Watchdog group says no credible proof of fraud in Burmese elections
The Associated Press
The November 2020 election results in Burma were “by and large, representative of the will of the people,” an independent election monitoring organization said in May 2021, rejecting the military’s allegations of massive fraud that served as its reason for seizing power.
While there were flaws, “there were a number of procedural safeguards implemented throughout the polling process, which … was found to be transparent and reliable,” the Asian Network for Free Elections (ANFREL) reported.
It noted, however, that Burma’s electoral process is “fundamentally undemocratic” because its 2008 constitution, written under military rule, grants the military an automatic 25% share of all parliamentary seats, enough to block constitutional changes. Large sectors of the population, most notably the Muslim Rohingya minority, are deprived of citizenship rights, including the right to vote.
Aung San Suu Kyi’s National League for Democracy party won a landslide victory in the November 8 polls, which should have secured it a second five-year term. Its 2015 victory moved Burma toward democracy after more than five decades of direct and indirect military rule.
On February 1, 2021, the military arrested Suu Kyi, pictured casting her ballot, and dozens of other top officials. It prevented lawmakers from convening a new session of Parliament, declared a state of emergency and said it would run the country until new elections were held in a year — a deadline it later indicated could be delayed an additional year.
Security forces have sought to suppress huge popular opposition to the military coup, with hundreds of protesters and bystanders killed in the crackdown.
The report by the nonprofit ANFREL noted that junta leader Senior Gen. Min Aung Hlaing said the military took over because “there was terrible fraud in the voter lists.” The army-backed Union Solidarity and Development Party, which suffered unexpectedly heavy losses in the election, made similar allegations.
Since the coup, state-controlled media have released data that they purport shows that voter lists could not be reconciled with the election results.
ANFREL said it “lacked sufficient information to independently verify the allegations of voter list fraud” because the election law did not allow it access to voting lists, but that it had not seen credible evidence of massive irregularities.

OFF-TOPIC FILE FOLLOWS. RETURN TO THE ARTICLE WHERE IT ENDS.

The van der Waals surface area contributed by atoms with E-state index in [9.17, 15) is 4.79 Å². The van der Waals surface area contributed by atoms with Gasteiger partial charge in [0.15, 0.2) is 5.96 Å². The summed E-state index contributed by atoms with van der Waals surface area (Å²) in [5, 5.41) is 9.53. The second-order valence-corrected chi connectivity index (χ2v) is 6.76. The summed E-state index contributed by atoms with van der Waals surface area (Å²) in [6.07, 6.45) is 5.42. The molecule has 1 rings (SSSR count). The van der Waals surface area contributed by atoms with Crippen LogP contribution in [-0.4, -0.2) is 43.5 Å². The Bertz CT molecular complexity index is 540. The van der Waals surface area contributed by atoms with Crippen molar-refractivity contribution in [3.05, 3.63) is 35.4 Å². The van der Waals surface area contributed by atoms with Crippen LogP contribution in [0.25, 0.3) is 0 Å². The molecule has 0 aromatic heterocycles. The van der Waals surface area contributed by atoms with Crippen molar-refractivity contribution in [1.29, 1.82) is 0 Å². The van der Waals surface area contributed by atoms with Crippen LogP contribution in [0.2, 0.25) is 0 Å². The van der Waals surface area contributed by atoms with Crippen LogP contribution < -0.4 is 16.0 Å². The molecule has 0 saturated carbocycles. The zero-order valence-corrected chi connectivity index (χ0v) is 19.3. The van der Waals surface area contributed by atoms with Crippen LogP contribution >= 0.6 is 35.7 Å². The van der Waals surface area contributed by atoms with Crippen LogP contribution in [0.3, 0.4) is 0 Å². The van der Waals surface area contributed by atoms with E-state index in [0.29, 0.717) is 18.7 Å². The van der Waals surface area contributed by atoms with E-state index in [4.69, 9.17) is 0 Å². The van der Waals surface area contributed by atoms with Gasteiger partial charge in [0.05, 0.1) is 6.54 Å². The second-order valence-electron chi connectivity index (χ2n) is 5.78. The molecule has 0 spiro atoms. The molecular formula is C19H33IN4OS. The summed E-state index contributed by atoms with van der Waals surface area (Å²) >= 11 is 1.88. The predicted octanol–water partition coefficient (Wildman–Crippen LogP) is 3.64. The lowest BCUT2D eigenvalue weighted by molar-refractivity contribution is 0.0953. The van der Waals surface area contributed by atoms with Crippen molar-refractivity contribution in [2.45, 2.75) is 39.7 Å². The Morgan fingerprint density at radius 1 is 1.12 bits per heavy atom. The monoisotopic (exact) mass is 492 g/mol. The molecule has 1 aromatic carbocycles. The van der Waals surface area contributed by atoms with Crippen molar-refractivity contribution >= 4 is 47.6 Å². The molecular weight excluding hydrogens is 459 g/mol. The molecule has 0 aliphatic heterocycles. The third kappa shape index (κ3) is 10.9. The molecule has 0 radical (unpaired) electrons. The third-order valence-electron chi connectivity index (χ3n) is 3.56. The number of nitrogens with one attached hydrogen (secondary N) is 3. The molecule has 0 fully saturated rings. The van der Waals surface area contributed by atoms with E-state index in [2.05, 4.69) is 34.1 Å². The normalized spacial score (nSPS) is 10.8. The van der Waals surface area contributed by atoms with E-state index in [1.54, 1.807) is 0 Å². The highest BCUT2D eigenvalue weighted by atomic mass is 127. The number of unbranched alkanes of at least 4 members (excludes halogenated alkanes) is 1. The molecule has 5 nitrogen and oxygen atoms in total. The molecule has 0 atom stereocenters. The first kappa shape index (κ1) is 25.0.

The report said there was merit to several complaints about the election made by the Union Solidarity and Development Party and independent observers.
The biggest issue was the cancellation of voting for security reasons in several areas where insurgent groups were active. ANFREL criticized the cancellations by the Union Election Commission for being “conducted in an opaque, arbitrary, and inconsistent manner” and noted that they were seen by critics as aimed at limiting the seats that might be won by ethnic political parties that were rivals of Suu Kyi’s party.
Other areas in which the election fell short included discriminatory citizenship laws used to reject candidates, especially Muslims, and the dissolution of the United Democratic Party three weeks before the election. Disqualifying the party, which fielded the second highest number of candidates, “disenfranchised advance voters who had already cast their ballots” for its candidates, ANFREL said.
“Nevertheless, it is ANFREL’s informed opinion that the results of the 2020 general elections were, by and large, representative of the will of the people of Myanmar [Burma]. Despite the raging COVID-19 pandemic, 27.5 million people voted, thanks to the hard work of polling staff and election or health officials; their voices cannot be silenced,” the report said.
IMAGE CREDIT: THE ASSOCIATED PRESS